If you see your child watching TV during a time where he’s supposed to do his school work, don’t ask him if he’s finished with the latter before opening up the TV because you’re giving him the opportunity to lie to you by answering “Yes” even if he hasn’t. Check his notebooks yourself. If you find his assignments undone, tell him to turn off the TV and do them. Carla Counts Allan, PhD, of the ADHD Specialty Clinic at Children’s Mercy Hospitals and Clinics in Kansas City, MO, suggests “these tips for time out, whether or not the child has ADHD.”

As a parent, guiding your child to do what is right and explaining to him why a certain way, behavior or character is wrong is part of your responsibility. Help your child overcome his lying tendencies by building up his self-esteem, reinforcing in him the belief that he is not a failure by pointing out his strengths and by purely supporting him in his journey towards adulthood and independence.

Using Technology For ADHD Management – Yes, It’s Possible!

Can technology help manage ADHD in kids, help them to stay focused? These experts think it can.




“Yes, exercising and being in the outdoors is important for kids with boundless energy like those who have ADHD. It’s also true that some technological innovations like video games shorten kids’ attention spans,” says licensed clinical child psychologist Randy Kulman. He strongly asserts these next words:

“However, it’s wrong to say that technology is one of the causes of ADHD.”


Technology In ADHD Management

Kulman is one of the growing numbers of experts who believe technology can be utilized to help manage ADHD in children. According to him, technology isn’t going away anytime soon. So why not use it as an aid for kids who have focus and concentration challenges? Why not use it as well for those with learning disabilities regarding processing the information they learn efficiently and enhancing how their minds process these learnings? Katie Hurley, LCSW also quoted that “Technology can be an asset for many people, but it’s also natural to wonder whether those with ADHD are more vulnerable to dependence on digital tools.”

“Technology is one perfect tool for kids and adults, normal or those with special needs,” he stresses out. In fact, he believes in a healthy play diet for kids – a concept where outside play is mixed in with doses of video games and other technological recreations.


How Does Technological Innovations Exactly Benefit Kids With ADHD?


Kulman believes that the smartphone is one of the best innovations helpful for those who have the hyperactivity disorder. For one, it can be used to set up reminders of tasks that a person with ADHD needs to do for the day. Secondly, one can use it as extended working memory since this is the usual problem for those who have the condition. Example, if the child with ADHD needs to bring certain things to school the next day, pictures of these can be taken and then accessed later on to see if he missed anything or not.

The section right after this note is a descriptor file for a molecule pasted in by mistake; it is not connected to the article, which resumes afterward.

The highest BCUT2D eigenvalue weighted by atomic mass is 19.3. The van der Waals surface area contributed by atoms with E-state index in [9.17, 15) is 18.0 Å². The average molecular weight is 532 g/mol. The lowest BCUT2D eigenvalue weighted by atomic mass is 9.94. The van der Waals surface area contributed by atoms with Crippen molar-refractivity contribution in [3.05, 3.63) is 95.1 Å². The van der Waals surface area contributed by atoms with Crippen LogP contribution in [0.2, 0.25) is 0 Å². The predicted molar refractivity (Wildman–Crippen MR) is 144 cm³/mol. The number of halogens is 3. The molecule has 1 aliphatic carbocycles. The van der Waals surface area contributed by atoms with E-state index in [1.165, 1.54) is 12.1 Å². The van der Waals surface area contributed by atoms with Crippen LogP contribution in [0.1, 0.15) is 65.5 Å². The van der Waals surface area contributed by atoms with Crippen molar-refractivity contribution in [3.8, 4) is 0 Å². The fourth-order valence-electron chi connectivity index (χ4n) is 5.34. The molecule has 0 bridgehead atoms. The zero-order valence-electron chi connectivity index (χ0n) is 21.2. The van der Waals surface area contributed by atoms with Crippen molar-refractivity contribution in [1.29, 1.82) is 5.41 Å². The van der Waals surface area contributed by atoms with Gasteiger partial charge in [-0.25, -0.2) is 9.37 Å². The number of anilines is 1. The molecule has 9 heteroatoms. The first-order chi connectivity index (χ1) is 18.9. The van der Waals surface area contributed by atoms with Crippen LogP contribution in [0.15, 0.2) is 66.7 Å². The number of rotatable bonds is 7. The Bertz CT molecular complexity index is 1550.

Joan Green, a pathologist who has worked with kids and adults with communication and other learning challenges, recommends smartpens as a useful classroom tool for those who have ADHD.

“Kids with the disorder find it difficult to concentrate, learn new lessons and write notes at the same time,” she says. With a smartpen, the child will be able to go through his notes and audio recordings of the lessons at a place more conducive for him regarding attention and retention.



Kulman says that apps can help ADHD kids in regards to writing, supporting their weak executive function abilities, and even improve their working memory issues.

Kristin Stanberry and Dr. Marshall H. Raskind, PhD, a learning disability researcher, and wrote that, “Children with ADHD may struggle in school due to poor handwriting, math challenges, and/or inattention. Assistive technology tools and software aim to level the playing field by capitalizing on kids’ strengths, while working around their challenges.”



“YouTube is an ideal resource for learning especially for young kids with the condition or those who their parents suspect of having it but are too young to get tested,” says Kulman. The platform is rife with interactive songs, dances and educational videos. However, as much as there are many materials geared towards educating young minds in the platform, it is also filled with inappropriate content, so parents have to be careful that their kids don’t get to that.


Video Games

Joan Green doesn’t think all video game to discern those that are good from those that are junk. She recommends fixtures that allow movements and interactions and encourages focus in players like Minecraft. “By providing some of these assistive technologies, parents and teachers are setting the stage for greater academic success”, according to psychologist Dr. Matthew Lynch.




To Minimize Technological Disruptions

But while technology is a great help, it is also a great distraction that can steer those with focus issues away from the tasks they need to do.

In this matter, the experts hand out these pieces of advice: